Listener asks about security grant scheme


An audit found that grants awarded under a Morrison government community safety program were skewed in favor of coalition-held seats and often did not meet guidelines.

The Safer Communities Fund was established in 2016 and has seen eight selection processes spread over five rounds with $184 million in grants awarded to 700 applicants.

A sixth round is underway.

The program was set up to combat crime and anti-social behavior by funding crime prevention initiatives such as fixed and mobile security cameras and lighting.

In 2019, following the Christchurch terrorist attacks, they were extended to protect schools, preschools and community organizations facing security risks related to racial and religious intolerance.

An Auditor General’s report released on Monday found that 59% of the total number of project slots in the first round of the program were in coalition-held seats.

Workers’ seats accounted for 27% of screening venues, and all but one were marginal.

Of the five selection processes that involved an open call for nominations, 53% were for projects located only in a coalition-held electorate, with Labor seats accounting for 33%.

The audit report found that although the grant opportunity guidelines were appropriate, applications were not fully assessed in accordance with them.

“The guidelines did not clearly identify that it was the Home Office who makes the funding recommendations, and over time the guidelines became less clear about which Minister would make grant funding decisions” , says the report.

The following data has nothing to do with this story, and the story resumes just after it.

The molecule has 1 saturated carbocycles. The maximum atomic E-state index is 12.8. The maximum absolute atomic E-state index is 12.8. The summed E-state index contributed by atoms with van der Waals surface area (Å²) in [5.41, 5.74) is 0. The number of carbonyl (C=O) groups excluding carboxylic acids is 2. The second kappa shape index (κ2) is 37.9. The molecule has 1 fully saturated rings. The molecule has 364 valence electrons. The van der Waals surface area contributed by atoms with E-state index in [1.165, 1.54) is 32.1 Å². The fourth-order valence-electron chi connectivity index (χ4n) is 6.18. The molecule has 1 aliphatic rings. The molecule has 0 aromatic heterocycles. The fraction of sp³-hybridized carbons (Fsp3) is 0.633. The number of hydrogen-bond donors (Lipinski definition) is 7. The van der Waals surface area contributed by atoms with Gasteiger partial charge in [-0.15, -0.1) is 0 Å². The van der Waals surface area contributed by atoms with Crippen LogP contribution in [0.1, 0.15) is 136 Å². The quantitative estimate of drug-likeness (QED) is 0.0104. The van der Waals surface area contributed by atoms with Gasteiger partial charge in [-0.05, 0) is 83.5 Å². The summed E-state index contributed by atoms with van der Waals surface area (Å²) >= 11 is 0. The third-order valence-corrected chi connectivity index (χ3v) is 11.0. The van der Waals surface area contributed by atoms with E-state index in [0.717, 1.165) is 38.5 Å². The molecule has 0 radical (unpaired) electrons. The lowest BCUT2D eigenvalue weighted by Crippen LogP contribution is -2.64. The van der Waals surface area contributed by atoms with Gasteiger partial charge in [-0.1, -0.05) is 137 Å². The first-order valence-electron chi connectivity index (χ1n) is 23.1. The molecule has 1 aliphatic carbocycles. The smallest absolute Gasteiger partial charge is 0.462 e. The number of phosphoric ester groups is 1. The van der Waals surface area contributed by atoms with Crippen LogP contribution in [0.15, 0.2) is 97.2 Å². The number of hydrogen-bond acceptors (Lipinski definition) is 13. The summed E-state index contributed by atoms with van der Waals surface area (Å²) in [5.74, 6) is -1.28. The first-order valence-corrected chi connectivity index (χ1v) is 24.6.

“For three of the selection processes, the minister identified in the guidelines as the decision maker did not make the decisions.”

The audit found that with the exception of one of the eight selection processes, the department “did not provide adequate information on the results of the assessment of each eligible application against the published merit criteria.”

In addition, for six selection processes, the ministry presented “lists of candidates to be placed on ‘reserve’ lists without any recommendation as to which of these should be selected or why”.

On one occasion, a minister approved total funding of $199,570 for two applications that the department had not recommended based on assessment against merit criteria.

The Minister had visited both candidates during a by-election and publicly announced that they would receive funding.

On another occasion, an assistant minister awarded a total of $1.3 million to five applicants whom the department advised him were not eligible for funding.

The Minister’s decision was informed by the visits he made to applicants after applications closed for the round.

Overall, 84% of funding went to religious organizations, but the audit found that some faith groups believed the grants were directed at Christian and Jewish organizations.

“The Hindu and Tamil communities have raised questions regarding the accessibility of the grant funding opportunity, including whether there is ‘favoritism towards European religions or communities’,” the report said.

The Home Office agreed to make a number of changes to the design and operation of the program.

He said those who had received grants had reported “good results”, including an increase in the perception of safety.


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